Taken together, the findings from this study indicate that parenting style did indeed change significantly over time in conjunction with Positive Discipline parenting workshops, including decreases authoritarianism and permissiveness—as well as decreases in parental stress, and increases in positive discipline style parenting. The changes do not appear to be a result of a possible testing effect, maturation, or other factors that would equally influence the comparison condition. Furthermore, the findings appear to indicate a reduction in externalizing—hyperactive behavior, and an increase in academic competence, in children of parents attending the Positive Discipline workshops. While some other hypotheses were not supported, overall these are promising results that may be of interest to both parents and educators.
These findings are consistent with previous research in their demonstration of an effect on parents [17
], but also extend those findings with the measurement of outcomes in children, and the use of a control group. The finding of increased academic competence and decreased hyperactive behavior are consistent with research that shows authoritative parenting style (and lower permissive or authoritarian style) predicts school readiness and achievement in the first grade [36
]. Although there was only a three-month follow up in this study, parenting style has also been shown to predict dropout rates in secondary school [10
], making these early childhood interventions of potentially far-reaching importance. More broadly speaking, this research adds to the base of support for implementing effective parenting programs in general, [12
]. Hopefully future research will continue to explore such programs with experimental studies, and extended follow-up observations.
Of course, the present study has some limitations. First, it used a nonrandomized control group rather than a randomized control, which introduces the possibility of selection bias into the intervention group—and cannot rule out the possibility of personal confounds contributing to the observed effects. It is possible that parents attending the parenting workshops were simply motivated to improve, and this may be responsible for some or even all their improvement. However, the lack of any
significant changes in any of the observed variables in the control group suggests that these traits are relatively stable, lacking a directed intervention. Another limitation was the use of entirely parent-reported measurements. Although the study used validated measures for all reported outcomes, they are nonetheless self-reported, and may be influenced by participant response bias. At the very least, the comparison group somewhat protects against this threat—as the parents in this condition might also be motivated to report socially desirable information about themselves or their children, and yet reported no changes. Another limitation was the relatively low prevalence of single-parents taking the workshops. It is not known how well these results would generalize to other demographic groups, such as single parents—although previous research has not found outcomes to be moderated by single-parent status [18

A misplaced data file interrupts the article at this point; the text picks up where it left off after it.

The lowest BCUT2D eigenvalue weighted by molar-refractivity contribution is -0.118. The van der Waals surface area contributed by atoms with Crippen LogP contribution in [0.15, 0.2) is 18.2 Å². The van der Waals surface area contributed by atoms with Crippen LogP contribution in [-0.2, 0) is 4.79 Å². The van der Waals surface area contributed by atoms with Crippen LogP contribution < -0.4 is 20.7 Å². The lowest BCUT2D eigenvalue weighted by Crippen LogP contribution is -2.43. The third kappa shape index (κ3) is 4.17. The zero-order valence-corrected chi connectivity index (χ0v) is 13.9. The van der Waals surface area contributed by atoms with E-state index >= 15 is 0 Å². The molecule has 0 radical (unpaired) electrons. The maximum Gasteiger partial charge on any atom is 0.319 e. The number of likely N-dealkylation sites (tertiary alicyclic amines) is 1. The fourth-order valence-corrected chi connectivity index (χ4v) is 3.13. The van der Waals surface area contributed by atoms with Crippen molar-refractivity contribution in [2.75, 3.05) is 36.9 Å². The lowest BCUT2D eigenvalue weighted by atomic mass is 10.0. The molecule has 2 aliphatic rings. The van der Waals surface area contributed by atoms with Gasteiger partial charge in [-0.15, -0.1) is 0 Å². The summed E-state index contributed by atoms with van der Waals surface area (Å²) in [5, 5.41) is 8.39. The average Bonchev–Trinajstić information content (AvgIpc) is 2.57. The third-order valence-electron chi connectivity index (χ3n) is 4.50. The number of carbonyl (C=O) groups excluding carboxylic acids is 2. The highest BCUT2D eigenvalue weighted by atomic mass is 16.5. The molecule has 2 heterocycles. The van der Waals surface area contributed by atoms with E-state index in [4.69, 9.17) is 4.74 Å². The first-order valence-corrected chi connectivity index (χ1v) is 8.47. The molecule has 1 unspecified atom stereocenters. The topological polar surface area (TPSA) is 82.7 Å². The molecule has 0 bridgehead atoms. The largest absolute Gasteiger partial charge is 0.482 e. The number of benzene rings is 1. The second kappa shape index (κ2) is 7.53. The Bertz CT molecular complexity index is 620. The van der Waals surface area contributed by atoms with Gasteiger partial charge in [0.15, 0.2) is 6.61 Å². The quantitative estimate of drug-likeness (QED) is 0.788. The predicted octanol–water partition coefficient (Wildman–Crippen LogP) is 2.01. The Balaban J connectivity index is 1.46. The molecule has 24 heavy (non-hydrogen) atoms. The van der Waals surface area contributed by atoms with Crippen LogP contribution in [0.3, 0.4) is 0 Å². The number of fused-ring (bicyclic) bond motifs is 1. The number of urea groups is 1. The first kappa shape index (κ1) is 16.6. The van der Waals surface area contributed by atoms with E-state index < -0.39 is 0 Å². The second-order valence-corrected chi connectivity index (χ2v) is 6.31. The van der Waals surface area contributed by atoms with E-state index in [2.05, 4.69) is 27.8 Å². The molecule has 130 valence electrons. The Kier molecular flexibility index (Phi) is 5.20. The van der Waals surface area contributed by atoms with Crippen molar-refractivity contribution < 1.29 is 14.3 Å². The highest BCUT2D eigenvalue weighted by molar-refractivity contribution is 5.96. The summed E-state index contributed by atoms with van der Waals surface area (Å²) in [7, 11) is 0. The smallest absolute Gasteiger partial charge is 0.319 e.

]. Some final notable limitations include the relatively small sample, high attrition, and a relatively short 3-month follow-up period. All of these limitations represent the challenges of doing field research with vulnerable, low-resource participants—and yet future research should attempt to do better in these areas if possible.
Despite the limitations, this study demonstrated several significant changes in parenting style for the participants who attended Positive Discipline parenting workshops—which is not something that many programs have been able to accomplish. It also appeared to show sizeable increases in children’s academic competence, as well as potential improvements in several types of adaptive behavior, which are all desirable outcomes. It is possible that there are unique features to Positive Discipline that help parents make a philosophical switch, such as the central concept that a misbehaving child is a discouraged child, and that their behavior will improve when they feel their need for belonging being met [15
]. Or perhaps it is possible that it is the way
that these concepts are taught, through activities like role-playing and experiential exercises, which have been invented and refined over the years by dozens of individual facilitators [34
]. Either way, there appears to be a high level of consumer satisfaction with parents who have attended a Positive Discipline workshop, and a relatively low cost per participant to implement [18
]. Hopefully future research can continue to explore this cost versus benefit, as well as the longer-term effectiveness, if any, of conducting Positive Discipline training workshops.
A few of the questions that remain to investigated include whether there is an optimum dose of the training, whether the effects are sustained, and whether there is any change in Authoritative parenting style specifically, which has seen inconsistent results in two different studies. It may be that the average effect on Authoritativeness lies somewhere between what was observed in this study and one previously [17
], or it’s possible that the greatest part of the effect is delayed, as was observed previously. Perhaps future research could explore if there is an optimum number of Positive Discipline workshops to expose participants to before they reach a point of diminishing interest or benefits, or if there is an optimum number of participants to have in each group setting? Information like this would greatly aid stakeholders who might wish to offer these classes to the population they serve, such as school-districts or human services agencies. The greatest need for future research is probably still for a well-conducted randomized controlled trial, with a longer-term follow-up, and multiple third-party observations. Such as study would ultimately offer the strongest validity to its conclusions and produce the best estimates of the program’s effectiveness.
There may ultimately be several different parenting programs that are effective, and each may be effective in different ways or with different populations. Hopefully this research contributes to the overall goal of finding out what programs exist that are effective at all—and isn’t seen as placing Positive Discipline in competition with any other particular program. Indeed, as some researchers have suggested, it is time to start treating investments in parenting style as investments in human development [37
] and when making such investments there is always room for different approaches.